In our instant gratification society, we seem to seek quick fixes of pleasure and comfort, such as shopping, eating, or surfing, to avoid making the changes that are needed in our lives. My drug of choice was work: when taken to unhealthy extremes, it kept me from nourishing my heart and soul.
Obsessed with knowledge and cognitive ability, I spent many years neglecting my inner world. I was distracting myself while failing to notice that I had ignored my feelings in pursuit of what I thought would make me happy.
In contrast, noticing and prioritizing activities that feel deeply rewarding and nourishing to heart and soul taught me to cultivate a more lasting and a satisfying sense of purpose, meaning, and impact. After all, such activities are present in all areas of life and are not solely restricted to world-changing aspirations.
I practice being in my heart by noticing the invitations, ideas, activities, or events that feel most enticing. I permit myself to explore them, even in a small way. It might include doing some research on the internet or saying yes to something that I don’t have time for (accompanied by a no to something that feels draining). I take small steps toward following my heart, energy, and passion each day, and the results have been transformative in my life.
A Gut Check
Since my purpose evolved into something more beautiful or expansive than anything I could’ve ever imagined, I find it helpful to conceptualize and visualize what is possible but in a flexible way. In other words, I know there are many possible pathways and outcomes for my goals; it is exciting to be open to unexpected options as they come my way!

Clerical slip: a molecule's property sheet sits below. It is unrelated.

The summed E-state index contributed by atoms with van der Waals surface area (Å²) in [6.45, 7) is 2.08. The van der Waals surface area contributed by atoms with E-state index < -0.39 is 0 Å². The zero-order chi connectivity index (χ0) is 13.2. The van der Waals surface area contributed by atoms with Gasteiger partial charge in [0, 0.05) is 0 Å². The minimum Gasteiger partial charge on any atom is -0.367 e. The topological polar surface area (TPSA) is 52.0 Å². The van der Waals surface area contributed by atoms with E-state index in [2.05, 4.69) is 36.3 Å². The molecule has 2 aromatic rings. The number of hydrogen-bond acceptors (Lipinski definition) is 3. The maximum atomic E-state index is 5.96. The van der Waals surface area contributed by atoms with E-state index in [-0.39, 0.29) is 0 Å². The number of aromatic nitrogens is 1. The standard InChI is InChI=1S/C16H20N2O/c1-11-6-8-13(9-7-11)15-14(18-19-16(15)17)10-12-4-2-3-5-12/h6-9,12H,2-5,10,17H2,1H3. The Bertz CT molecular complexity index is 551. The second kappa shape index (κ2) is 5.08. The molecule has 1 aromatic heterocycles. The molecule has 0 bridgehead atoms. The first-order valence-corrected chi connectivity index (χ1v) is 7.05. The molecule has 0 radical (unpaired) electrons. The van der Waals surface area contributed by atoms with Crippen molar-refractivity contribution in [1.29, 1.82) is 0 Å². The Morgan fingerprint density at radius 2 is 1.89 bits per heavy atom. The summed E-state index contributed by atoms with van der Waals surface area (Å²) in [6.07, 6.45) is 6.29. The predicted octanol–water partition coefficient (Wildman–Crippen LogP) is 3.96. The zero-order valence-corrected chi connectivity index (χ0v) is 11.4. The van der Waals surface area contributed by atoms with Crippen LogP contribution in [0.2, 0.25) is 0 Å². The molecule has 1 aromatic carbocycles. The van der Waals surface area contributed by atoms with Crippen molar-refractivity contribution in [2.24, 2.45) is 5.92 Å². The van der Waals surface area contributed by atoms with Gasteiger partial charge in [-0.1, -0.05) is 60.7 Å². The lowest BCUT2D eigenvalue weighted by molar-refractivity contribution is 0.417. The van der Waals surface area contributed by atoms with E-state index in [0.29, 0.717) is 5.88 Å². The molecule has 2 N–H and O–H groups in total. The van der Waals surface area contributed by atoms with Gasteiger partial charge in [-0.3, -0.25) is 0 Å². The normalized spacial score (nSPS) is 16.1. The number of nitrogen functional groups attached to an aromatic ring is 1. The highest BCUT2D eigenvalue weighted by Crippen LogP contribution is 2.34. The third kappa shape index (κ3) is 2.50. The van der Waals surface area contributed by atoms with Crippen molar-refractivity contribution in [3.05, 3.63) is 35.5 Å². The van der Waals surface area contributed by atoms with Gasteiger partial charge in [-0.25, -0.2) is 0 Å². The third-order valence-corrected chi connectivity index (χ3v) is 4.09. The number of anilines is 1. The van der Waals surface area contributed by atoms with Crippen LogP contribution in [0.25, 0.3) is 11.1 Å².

I find it helpful to check in periodically to ensure I seek something deeper and more authentic than a hedonistic pleasure or a sense of duty. If it’s not of service to others, aligned with something greater than myself, and nourishing to my soul, then I consider whether it might be an expression of an old habit. I seek to find the right balance of entertainment, distraction, and obligation versus focusing on aligning with my heart.
Enjoying the Ride
I have had to learn not to feel guilty about enjoying life. Following my heart and passions feeds my soul while motiving impactful service. While sacrifices were needed on this path, suffering while pursuing an authentic purpose probably was not. For me, suffering was a self-inflicted habit of ignoring what felt most fulfilling and resonant.
In conclusion, pursuing a calling might simply be viewed as a path to fulfill the heart and soul's desires to serve in your most authentic way. It’s never too late to adjust course and tap into that every day.
“Follow your bliss” – Joseph Campbell
Berg, J. M., Grant, A. M., & Johnson, V. (2010). When callings are calling: Crafting work and leisure in pursuit of unanswered occupational callings. Organization Science, 21(5), 973-994. doi: 10.1287/orsc.1090.0497
Bunderson, J., & Thompson, J.A. (2009). The call of the wild: Zookeepers, callings, and the double-edged sword of deeply meaningful work. Administrative Science Quarterly, 54(1), 32-57. doi: 10.2189/asqu.2009.54.1.32
Campbell, J. (2008). The hero with a thousand faces (3rd ed.). San Anselmo: Joseph Campbell Foundation.
Hirshi, A. (2011). Callings in career: A typological approach to essential and optional components. Journal of Vocational Behavior, 79, 60-73.
Wrzesniewski, A., McCauley, C., Rozin, P., & Schwartz, B. (1997). Jobs, careers, and callings: People's relations to their work. Journal of Research in Personality, 31(1), 21-33. doi:10.1006/jrpe.1997.2162